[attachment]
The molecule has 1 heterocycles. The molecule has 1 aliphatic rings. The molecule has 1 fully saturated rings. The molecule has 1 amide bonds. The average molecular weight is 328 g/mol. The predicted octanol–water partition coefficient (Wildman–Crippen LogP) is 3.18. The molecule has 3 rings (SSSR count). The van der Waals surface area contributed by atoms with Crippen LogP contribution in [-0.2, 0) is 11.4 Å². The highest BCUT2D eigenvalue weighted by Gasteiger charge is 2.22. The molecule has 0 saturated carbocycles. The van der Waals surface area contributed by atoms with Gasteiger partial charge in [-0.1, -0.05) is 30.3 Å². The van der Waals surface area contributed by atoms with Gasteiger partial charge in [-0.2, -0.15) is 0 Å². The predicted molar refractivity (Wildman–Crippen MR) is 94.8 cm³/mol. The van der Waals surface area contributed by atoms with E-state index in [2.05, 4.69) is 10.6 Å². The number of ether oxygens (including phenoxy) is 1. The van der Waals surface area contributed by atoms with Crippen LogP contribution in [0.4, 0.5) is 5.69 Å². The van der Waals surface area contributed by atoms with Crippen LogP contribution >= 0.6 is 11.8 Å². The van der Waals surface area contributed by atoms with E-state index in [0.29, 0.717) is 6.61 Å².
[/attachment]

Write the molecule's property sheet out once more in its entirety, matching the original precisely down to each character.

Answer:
The molecule has 1 heterocycles. The molecule has 1 aliphatic rings. The molecule has 1 fully saturated rings. The molecule has 1 amide bonds. The average molecular weight is 328 g/mol. The predicted octanol–water partition coefficient (Wildman–Crippen LogP) is 3.18. The molecule has 3 rings (SSSR count). The van der Waals surface area contributed by atoms with Crippen LogP contribution in [-0.2, 0) is 11.4 Å². The highest BCUT2D eigenvalue weighted by Gasteiger charge is 2.22. The molecule has 0 saturated carbocycles. The van der Waals surface area contributed by atoms with Gasteiger partial charge in [-0.1, -0.05) is 30.3 Å². The van der Waals surface area contributed by atoms with Gasteiger partial charge in [-0.2, -0.15) is 0 Å². The predicted molar refractivity (Wildman–Crippen MR) is 94.8 cm³/mol. The van der Waals surface area contributed by atoms with E-state index in [2.05, 4.69) is 10.6 Å². The number of ether oxygens (including phenoxy) is 1. The van der Waals surface area contributed by atoms with Crippen LogP contribution in [0.4, 0.5) is 5.69 Å². The van der Waals surface area contributed by atoms with Crippen LogP contribution >= 0.6 is 11.8 Å². The van der Waals surface area contributed by atoms with E-state index in [0.29, 0.717) is 6.61 Å².